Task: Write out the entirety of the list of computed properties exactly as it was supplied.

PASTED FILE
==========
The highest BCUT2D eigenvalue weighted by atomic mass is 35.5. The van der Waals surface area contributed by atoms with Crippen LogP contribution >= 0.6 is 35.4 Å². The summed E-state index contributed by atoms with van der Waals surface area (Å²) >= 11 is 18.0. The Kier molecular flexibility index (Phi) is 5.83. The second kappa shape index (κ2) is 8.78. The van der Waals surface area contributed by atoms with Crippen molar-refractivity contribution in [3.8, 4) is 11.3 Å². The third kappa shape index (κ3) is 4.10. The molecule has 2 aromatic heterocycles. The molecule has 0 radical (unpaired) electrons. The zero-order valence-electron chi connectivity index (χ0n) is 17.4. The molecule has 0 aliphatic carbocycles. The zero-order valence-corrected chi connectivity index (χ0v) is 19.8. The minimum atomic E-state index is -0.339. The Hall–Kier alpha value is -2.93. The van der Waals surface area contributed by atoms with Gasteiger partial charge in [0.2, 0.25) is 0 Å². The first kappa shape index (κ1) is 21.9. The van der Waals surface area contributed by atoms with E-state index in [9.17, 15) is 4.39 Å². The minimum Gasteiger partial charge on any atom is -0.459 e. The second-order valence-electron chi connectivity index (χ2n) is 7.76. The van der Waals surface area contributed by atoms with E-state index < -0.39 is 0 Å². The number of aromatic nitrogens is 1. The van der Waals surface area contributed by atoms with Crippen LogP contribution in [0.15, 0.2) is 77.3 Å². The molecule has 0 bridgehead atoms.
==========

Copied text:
The highest BCUT2D eigenvalue weighted by atomic mass is 35.5. The van der Waals surface area contributed by atoms with Crippen LogP contribution >= 0.6 is 35.4 Å². The summed E-state index contributed by atoms with van der Waals surface area (Å²) >= 11 is 18.0. The Kier molecular flexibility index (Phi) is 5.83. The second kappa shape index (κ2) is 8.78. The van der Waals surface area contributed by atoms with Crippen molar-refractivity contribution in [3.8, 4) is 11.3 Å². The third kappa shape index (κ3) is 4.10. The molecule has 2 aromatic heterocycles. The molecule has 0 radical (unpaired) electrons. The zero-order valence-electron chi connectivity index (χ0n) is 17.4. The molecule has 0 aliphatic carbocycles. The zero-order valence-corrected chi connectivity index (χ0v) is 19.8. The minimum atomic E-state index is -0.339. The Hall–Kier alpha value is -2.93. The van der Waals surface area contributed by atoms with Gasteiger partial charge in [0.2, 0.25) is 0 Å². The first kappa shape index (κ1) is 21.9. The van der Waals surface area contributed by atoms with E-state index in [9.17, 15) is 4.39 Å². The minimum Gasteiger partial charge on any atom is -0.459 e. The second-order valence-electron chi connectivity index (χ2n) is 7.76. The van der Waals surface area contributed by atoms with E-state index < -0.39 is 0 Å². The number of aromatic nitrogens is 1. The van der Waals surface area contributed by atoms with Crippen LogP contribution in [0.15, 0.2) is 77.3 Å². The molecule has 0 bridgehead atoms.